“What do you want to be when be you grow up?”
At kindergarten graduations, teachers often ask every student that question. The answers are both charming and amusing. Here are a few responses from actual kindergartners:
- “Batman so I can fly and save people”
- “An astronaut and a teacher”
- “A sample lady at Costco”
While their answers will probably evolve over time, those little graduates are a wonderful example of the potential of interests to shape our future. Even though it might be tricky to land a job as a superhero in Gotham City, perhaps that student will go on to be a doctor who saves lives. Or a humanitarian who fights for social justice. No matter what the future holds, their unique interests can help guide them.
In the last post, we covered interests in the context of career exploration. Most people understand that interests are relatively important when choosing a college major or a career, but there’s often a lack of structure and intention in that journey.
The reality is that interest-focused education can be incredibly helpful for student success.
The reality is that interest-focused education (i.e., interest assessments and career pathway tools) can be incredibly helpful for student success. After all, interest leads to student engagement.
Interested, Engaged Students Earn Better Grades and Finish Their Degrees
Engagement has become widely regarded as a critical factor in educational success. If an opportunity (i.e., a major or program) genuinely interests a student, they’ll be more motivated to pursue it. In The National Survey of Student Engagement: Conceptual and Empirical Foundations, Dr. George D. Kuh insists that engagement is the metric by which colleges and universities should evaluate their efforts:
“When the history of American higher education is rewritten years from now, one of the storylines . . . likely will be the emergence of student engagement as an organizing construct for institutional assessment, accountability, and improvement efforts.”
Dr. Kuh goes on to explain that if students become active, interested participants in their education, they’ll be prepared for a well-rounded, satisfying life after college. Research from Dr. James Rounds and Dr. Rong Su supports this. They found that students’ interests are:
- 35.4% predictive of degree attainment
- 21.7% predictive of college persistence
- 26.6% predictive of grades in college
Student interests are 21.7% predictive of college persistence
This means that when students understand and follow their interests while in school, they’re more likely to finish their degree programs, get through the challenges of higher education, and earn better grades.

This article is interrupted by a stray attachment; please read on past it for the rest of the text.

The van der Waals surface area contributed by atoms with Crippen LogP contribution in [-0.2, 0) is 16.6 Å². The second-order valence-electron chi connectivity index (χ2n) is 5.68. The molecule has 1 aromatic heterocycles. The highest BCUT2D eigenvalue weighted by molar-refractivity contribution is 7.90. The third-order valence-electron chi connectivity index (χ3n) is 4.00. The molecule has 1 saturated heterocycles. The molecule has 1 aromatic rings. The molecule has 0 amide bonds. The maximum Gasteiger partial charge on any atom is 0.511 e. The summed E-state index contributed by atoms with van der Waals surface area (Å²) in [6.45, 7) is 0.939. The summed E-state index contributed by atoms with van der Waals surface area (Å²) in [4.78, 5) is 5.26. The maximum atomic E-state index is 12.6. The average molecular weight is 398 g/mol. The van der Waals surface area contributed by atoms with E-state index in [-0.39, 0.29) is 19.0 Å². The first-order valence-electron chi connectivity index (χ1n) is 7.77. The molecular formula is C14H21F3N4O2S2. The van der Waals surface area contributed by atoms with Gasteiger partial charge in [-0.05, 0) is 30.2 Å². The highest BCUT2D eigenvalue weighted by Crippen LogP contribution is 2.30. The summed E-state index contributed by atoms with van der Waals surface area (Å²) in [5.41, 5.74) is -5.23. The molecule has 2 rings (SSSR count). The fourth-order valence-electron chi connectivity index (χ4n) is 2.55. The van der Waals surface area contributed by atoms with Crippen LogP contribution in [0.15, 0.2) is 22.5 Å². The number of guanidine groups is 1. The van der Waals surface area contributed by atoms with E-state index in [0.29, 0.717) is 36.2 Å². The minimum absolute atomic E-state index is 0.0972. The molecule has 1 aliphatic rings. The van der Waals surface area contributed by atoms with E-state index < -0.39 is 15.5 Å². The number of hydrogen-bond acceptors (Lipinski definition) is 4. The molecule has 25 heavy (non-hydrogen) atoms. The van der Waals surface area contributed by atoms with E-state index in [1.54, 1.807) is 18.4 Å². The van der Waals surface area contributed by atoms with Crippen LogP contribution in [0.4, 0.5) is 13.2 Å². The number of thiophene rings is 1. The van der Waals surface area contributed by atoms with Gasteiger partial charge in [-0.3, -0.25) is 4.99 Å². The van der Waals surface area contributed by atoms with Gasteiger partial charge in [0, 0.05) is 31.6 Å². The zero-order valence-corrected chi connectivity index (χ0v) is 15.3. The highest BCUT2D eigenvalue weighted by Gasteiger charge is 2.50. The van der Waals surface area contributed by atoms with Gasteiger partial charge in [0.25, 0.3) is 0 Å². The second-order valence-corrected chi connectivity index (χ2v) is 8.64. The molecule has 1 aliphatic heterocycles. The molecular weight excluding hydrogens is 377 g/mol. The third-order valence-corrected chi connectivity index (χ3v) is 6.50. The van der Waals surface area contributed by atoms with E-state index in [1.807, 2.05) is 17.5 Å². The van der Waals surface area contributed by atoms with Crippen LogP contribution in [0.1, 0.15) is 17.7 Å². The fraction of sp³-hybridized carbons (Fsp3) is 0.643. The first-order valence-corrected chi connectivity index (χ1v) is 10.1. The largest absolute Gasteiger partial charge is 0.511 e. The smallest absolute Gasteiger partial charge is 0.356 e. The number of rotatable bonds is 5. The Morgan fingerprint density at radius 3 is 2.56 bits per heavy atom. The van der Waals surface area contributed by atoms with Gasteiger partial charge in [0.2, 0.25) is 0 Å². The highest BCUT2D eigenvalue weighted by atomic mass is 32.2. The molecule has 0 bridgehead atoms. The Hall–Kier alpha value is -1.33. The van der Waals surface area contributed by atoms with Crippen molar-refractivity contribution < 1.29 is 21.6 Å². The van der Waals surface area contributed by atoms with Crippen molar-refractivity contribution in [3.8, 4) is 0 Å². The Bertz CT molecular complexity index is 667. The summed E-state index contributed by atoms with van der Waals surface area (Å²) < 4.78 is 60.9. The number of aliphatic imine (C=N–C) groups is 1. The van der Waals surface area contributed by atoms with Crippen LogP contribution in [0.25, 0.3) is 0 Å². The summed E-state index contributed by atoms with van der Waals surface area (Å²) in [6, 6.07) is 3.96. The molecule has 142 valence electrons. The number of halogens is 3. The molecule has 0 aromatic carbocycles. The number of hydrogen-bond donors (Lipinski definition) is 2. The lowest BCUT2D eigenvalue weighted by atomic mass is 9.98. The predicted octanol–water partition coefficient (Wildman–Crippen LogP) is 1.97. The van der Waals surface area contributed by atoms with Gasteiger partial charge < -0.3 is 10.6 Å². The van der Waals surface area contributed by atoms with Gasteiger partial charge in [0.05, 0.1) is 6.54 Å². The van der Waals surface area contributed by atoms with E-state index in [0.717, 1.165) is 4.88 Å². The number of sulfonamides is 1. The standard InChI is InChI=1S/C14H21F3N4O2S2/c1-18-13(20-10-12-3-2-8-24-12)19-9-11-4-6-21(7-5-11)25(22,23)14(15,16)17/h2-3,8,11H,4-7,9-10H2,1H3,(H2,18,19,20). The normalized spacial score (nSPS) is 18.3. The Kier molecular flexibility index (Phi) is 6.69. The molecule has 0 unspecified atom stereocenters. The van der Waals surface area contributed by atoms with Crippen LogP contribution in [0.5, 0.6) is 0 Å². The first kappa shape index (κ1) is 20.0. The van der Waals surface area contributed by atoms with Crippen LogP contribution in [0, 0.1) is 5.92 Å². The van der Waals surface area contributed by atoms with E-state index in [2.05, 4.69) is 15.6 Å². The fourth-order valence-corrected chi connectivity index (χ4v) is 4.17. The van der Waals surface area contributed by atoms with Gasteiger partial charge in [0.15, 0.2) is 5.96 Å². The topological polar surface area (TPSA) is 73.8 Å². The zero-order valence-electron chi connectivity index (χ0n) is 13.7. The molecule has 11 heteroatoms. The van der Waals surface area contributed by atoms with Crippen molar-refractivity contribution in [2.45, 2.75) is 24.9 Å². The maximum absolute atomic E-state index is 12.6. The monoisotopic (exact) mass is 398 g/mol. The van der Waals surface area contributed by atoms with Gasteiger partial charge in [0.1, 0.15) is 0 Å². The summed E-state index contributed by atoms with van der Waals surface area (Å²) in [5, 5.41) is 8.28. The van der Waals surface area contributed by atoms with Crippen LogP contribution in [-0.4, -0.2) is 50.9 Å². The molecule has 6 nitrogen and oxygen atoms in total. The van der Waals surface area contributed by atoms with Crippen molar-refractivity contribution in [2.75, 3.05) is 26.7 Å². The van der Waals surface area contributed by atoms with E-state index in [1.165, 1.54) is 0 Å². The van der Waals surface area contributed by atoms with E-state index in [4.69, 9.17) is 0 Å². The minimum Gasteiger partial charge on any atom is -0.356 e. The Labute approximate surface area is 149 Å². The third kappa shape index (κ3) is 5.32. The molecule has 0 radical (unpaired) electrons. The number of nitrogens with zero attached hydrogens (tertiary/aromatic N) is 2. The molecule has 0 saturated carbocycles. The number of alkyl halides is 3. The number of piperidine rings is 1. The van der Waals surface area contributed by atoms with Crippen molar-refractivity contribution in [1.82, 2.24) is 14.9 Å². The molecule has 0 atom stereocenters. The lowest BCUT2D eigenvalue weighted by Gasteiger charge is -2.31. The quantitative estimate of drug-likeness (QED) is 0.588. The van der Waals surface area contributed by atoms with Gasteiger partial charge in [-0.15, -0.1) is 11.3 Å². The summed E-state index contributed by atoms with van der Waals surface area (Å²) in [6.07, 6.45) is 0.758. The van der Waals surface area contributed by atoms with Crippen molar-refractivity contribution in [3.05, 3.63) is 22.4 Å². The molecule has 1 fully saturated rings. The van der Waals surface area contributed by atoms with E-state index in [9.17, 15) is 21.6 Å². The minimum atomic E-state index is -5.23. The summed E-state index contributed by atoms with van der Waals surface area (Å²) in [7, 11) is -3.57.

This data opens up a larger conversation about how students deserve to understand the ways their classes align with their interests and goals. For example, many students lament general education requirements that seem to have nothing to do with what they’re really interested in. A staggering number of otherwise capable, gifted students end up leaving college during the first two years as they struggle with those core courses. The National Center for Education Statistics found that the six-year graduation rate for first-time, full-time undergraduate students was only 63%.
With interest assessments, career pathway guidance, and a healthy dose of self-awareness, students can get and stay on the right track – especially when those things are part of the pre-college or first-year experience. For example, the SuperStrong® assessment helps students discover the academic and career potential their unique interests hold.
Interests Can Help Predict Income and Career Satisfaction
Interests are also 83% more predictive of future income than either ability or personality. They’re so tied to occupational outcomes that a deficit in interest could lead to career failure. In Factors Influencing Students’ Career Choices, researchers offer empirical evidence from business students:
“The results of the study revealed that ‘interest in the subject’ is the most dominant factor influencing career choices . . . lack of interest in the subject is dangerous, and could end up in disastrous results . . . The study results are indicative of the importance of students counseling sessions and other interventions to provide them with updated knowledge, and information . . .”
We all have interests, but it takes strategy and intention to help students figure out how to leverage them. We’re here to help. And as for those kindergarten graduates? We’ll be around to help them too.